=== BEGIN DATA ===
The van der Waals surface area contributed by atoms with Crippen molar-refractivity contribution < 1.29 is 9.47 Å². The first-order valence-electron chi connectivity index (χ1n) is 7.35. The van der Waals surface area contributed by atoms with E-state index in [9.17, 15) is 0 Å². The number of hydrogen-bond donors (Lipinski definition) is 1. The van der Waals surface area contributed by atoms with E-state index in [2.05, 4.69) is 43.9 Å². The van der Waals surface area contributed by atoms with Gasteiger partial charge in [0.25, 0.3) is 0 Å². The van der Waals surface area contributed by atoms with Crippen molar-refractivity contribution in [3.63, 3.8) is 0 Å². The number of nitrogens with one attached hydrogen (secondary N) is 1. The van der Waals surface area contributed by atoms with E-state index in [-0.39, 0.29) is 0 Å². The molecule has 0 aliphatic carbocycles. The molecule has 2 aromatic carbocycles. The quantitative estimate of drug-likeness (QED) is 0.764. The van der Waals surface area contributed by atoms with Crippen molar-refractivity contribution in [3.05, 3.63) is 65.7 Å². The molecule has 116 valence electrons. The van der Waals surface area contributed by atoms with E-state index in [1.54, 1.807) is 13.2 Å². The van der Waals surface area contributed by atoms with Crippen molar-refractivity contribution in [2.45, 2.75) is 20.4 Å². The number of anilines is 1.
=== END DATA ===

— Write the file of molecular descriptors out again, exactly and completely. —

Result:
The van der Waals surface area contributed by atoms with Crippen molar-refractivity contribution < 1.29 is 9.47 Å². The first-order valence-electron chi connectivity index (χ1n) is 7.35. The van der Waals surface area contributed by atoms with E-state index in [9.17, 15) is 0 Å². The number of hydrogen-bond donors (Lipinski definition) is 1. The van der Waals surface area contributed by atoms with E-state index in [2.05, 4.69) is 43.9 Å². The van der Waals surface area contributed by atoms with Gasteiger partial charge in [0.25, 0.3) is 0 Å². The van der Waals surface area contributed by atoms with Crippen molar-refractivity contribution in [3.63, 3.8) is 0 Å². The number of nitrogens with one attached hydrogen (secondary N) is 1. The van der Waals surface area contributed by atoms with E-state index in [-0.39, 0.29) is 0 Å². The molecule has 0 aliphatic carbocycles. The molecule has 2 aromatic carbocycles. The quantitative estimate of drug-likeness (QED) is 0.764. The van der Waals surface area contributed by atoms with Crippen molar-refractivity contribution in [3.05, 3.63) is 65.7 Å². The molecule has 116 valence electrons. The van der Waals surface area contributed by atoms with E-state index in [1.54, 1.807) is 13.2 Å². The van der Waals surface area contributed by atoms with Crippen molar-refractivity contribution in [2.45, 2.75) is 20.4 Å². The number of anilines is 1.